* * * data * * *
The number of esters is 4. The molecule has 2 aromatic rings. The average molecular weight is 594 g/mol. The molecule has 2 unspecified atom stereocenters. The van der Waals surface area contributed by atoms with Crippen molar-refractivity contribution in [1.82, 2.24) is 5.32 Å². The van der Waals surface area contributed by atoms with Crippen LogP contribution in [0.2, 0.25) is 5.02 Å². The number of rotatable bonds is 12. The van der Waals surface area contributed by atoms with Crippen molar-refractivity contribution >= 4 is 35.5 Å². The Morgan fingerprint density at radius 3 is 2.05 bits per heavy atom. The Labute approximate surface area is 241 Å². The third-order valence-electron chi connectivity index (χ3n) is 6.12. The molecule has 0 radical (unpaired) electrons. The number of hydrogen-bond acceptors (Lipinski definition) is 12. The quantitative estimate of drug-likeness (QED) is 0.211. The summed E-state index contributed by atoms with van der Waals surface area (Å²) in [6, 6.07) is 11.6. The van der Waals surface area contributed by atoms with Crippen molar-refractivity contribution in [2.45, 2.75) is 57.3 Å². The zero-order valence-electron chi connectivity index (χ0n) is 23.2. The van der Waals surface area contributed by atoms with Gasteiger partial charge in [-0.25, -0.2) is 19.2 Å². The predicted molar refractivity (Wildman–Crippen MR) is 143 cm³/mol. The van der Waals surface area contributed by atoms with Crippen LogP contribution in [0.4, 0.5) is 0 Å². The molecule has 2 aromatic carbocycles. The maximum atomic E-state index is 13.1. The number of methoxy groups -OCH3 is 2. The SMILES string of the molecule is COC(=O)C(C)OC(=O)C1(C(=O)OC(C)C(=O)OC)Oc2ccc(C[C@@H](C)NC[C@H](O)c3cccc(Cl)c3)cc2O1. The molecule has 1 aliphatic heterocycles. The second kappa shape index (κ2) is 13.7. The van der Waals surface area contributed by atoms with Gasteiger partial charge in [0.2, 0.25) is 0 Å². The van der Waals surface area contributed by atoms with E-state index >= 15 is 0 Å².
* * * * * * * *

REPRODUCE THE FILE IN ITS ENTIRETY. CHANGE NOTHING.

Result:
The number of esters is 4. The molecule has 2 aromatic rings. The average molecular weight is 594 g/mol. The molecule has 2 unspecified atom stereocenters. The van der Waals surface area contributed by atoms with Crippen molar-refractivity contribution in [1.82, 2.24) is 5.32 Å². The van der Waals surface area contributed by atoms with Crippen LogP contribution in [0.2, 0.25) is 5.02 Å². The number of rotatable bonds is 12. The van der Waals surface area contributed by atoms with Crippen molar-refractivity contribution >= 4 is 35.5 Å². The Morgan fingerprint density at radius 3 is 2.05 bits per heavy atom. The Labute approximate surface area is 241 Å². The third-order valence-electron chi connectivity index (χ3n) is 6.12. The molecule has 0 radical (unpaired) electrons. The number of hydrogen-bond acceptors (Lipinski definition) is 12. The quantitative estimate of drug-likeness (QED) is 0.211. The summed E-state index contributed by atoms with van der Waals surface area (Å²) in [6, 6.07) is 11.6. The van der Waals surface area contributed by atoms with Crippen molar-refractivity contribution in [2.45, 2.75) is 57.3 Å². The zero-order valence-electron chi connectivity index (χ0n) is 23.2. The van der Waals surface area contributed by atoms with Gasteiger partial charge in [-0.25, -0.2) is 19.2 Å². The predicted molar refractivity (Wildman–Crippen MR) is 143 cm³/mol. The van der Waals surface area contributed by atoms with Crippen LogP contribution in [0.4, 0.5) is 0 Å². The molecule has 2 aromatic carbocycles. The maximum atomic E-state index is 13.1. The number of methoxy groups -OCH3 is 2. The SMILES string of the molecule is COC(=O)C(C)OC(=O)C1(C(=O)OC(C)C(=O)OC)Oc2ccc(C[C@@H](C)NC[C@H](O)c3cccc(Cl)c3)cc2O1. The molecule has 1 aliphatic heterocycles. The second kappa shape index (κ2) is 13.7. The van der Waals surface area contributed by atoms with Gasteiger partial charge in [0.2, 0.25) is 0 Å². The van der Waals surface area contributed by atoms with E-state index >= 15 is 0 Å².